• Use popular or more common search terms because individuals might not have all the knowledge yet – they might search for the wrong term, and they may not use technical or medical language
  • Use those popular or common search terms to tag different relevant pieces of information
  • In navigation, give people quick routes to the information they need, and minimise the number of steps needed to complete an action so that people can achieve their goals quickly and easily

2) Make content easy to understand

  • Try to use the language that people use themselves to describe their situation or challenge
  • Make design choices in the typography and use of colour that make your content more legible, easier to digest and scan quickly
  • Be consistent in how content is produced – define your tone of voice - and how it is presented
  • Be accessible and inclusive - Most charities aim to work with ‘the public,’ which includes people who may have access needs. By meeting the needs of people with disabilities and the full neurodiversity* of the general population in their online presence, charities can “make a bigger impact on the lives of their beneficiaries, and in their communities and for society as a whole.” (Baroness Stowell, again)

*Neurodiversity is the diversity of human brains and minds, the infinite variation in neurocognitive functioning within our species (Autism UK).

3) Make content personal

  • Make it quick and easy to tailor the list of optional services available to an individual, depending on their location. There’s nothing worse than finding a service that sounds like just what you need right now... only to discover that the nearest place to access that service is 300 miles away, or you’re not eligible
  • Take time to really understand the people who get help from your charity website and their preferences – do they prefer to interact over one channel, or multiple channels? Are personal stories or facts valued more? Do they want to access information anonymously or do they want to log in so that they can save articles to come back to later?

4) Make content real

  • Use quotes from people who have been in the same situation as the people you are trying to support – for example, the parent of a newborn in intensive care; the spouse of someone who has just received a diagnosis of cancer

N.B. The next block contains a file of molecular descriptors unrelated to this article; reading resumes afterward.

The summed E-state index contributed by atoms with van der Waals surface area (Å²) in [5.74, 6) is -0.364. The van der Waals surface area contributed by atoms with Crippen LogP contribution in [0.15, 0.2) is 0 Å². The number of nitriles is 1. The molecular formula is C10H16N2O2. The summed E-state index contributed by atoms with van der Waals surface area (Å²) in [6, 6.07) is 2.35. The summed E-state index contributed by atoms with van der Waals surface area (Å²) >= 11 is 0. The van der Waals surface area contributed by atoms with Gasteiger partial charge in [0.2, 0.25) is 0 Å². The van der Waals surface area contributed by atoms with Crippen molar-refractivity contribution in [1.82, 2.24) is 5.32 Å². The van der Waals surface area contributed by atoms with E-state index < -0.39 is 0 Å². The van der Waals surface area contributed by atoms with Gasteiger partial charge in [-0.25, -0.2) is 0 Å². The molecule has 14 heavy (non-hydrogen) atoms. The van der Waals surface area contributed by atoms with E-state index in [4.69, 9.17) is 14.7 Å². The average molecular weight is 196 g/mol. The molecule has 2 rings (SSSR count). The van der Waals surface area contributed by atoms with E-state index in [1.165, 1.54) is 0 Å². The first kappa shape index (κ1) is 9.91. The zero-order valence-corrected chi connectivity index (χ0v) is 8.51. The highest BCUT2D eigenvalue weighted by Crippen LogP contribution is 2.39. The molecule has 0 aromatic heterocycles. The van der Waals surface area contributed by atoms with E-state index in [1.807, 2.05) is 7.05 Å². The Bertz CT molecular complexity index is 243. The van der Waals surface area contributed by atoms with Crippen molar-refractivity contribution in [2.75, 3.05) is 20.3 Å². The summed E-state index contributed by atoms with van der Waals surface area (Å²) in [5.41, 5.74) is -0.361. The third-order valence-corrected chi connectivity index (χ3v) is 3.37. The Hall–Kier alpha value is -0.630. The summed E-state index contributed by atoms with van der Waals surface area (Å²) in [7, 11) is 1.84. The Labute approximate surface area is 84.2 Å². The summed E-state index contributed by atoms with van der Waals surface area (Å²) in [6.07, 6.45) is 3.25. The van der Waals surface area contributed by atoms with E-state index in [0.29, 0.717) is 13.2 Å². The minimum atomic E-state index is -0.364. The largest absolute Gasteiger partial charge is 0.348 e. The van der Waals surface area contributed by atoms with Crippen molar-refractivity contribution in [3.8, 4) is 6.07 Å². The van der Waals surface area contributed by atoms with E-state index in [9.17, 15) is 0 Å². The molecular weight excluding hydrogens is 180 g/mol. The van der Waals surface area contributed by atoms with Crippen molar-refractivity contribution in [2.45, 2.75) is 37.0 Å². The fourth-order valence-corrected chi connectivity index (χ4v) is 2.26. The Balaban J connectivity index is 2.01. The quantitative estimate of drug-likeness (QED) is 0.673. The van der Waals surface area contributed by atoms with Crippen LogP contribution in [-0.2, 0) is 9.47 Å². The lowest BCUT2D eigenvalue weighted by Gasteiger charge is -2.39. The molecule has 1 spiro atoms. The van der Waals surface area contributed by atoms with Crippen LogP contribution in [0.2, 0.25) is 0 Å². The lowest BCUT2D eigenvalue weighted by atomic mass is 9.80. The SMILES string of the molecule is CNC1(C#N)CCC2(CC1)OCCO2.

• Use imagery carefully. We’ve all seen those pictures: People with mental health problems holding their heads in their hands; children with grubby faces depicted as victims of abuse; children with distended stomachs depicted as victims of famine. These all might help charities to raise money, but they can work against the charities’ own mission to raise awareness and reduce stigma

Reversing the decline in trust

As Baroness Stowell puts it, if we “ensure everything charities do is driven by their purpose, we can reverse the decline in trust. And more important than that: charities will improve as organisations, and as a result make a bigger impact on the lives of their beneficiaries, and in their communities and for society as a whole.” Ambitious stuff. Let’s start with ensuring our online presence is driven by our charity’s purpose.

Get in touch if you’d like help with implementing these principles. We’ll be continuing this series with more tips on building trust in online presence for charities, designing for a mix of online and offline touchpoints, and designing for activism. If there is a topic you would like to hear from us on, I’d love to hear from you. You can email me:


This article builds on the Digital Arts article from Dec 2017 in which our Senior UX Architect Francis Rowland discusses our recent work for Mind, the mental health charity. You can also read more about that in our Mind case study.

Contains public sector information licensed under the Open Government Licence v3.0.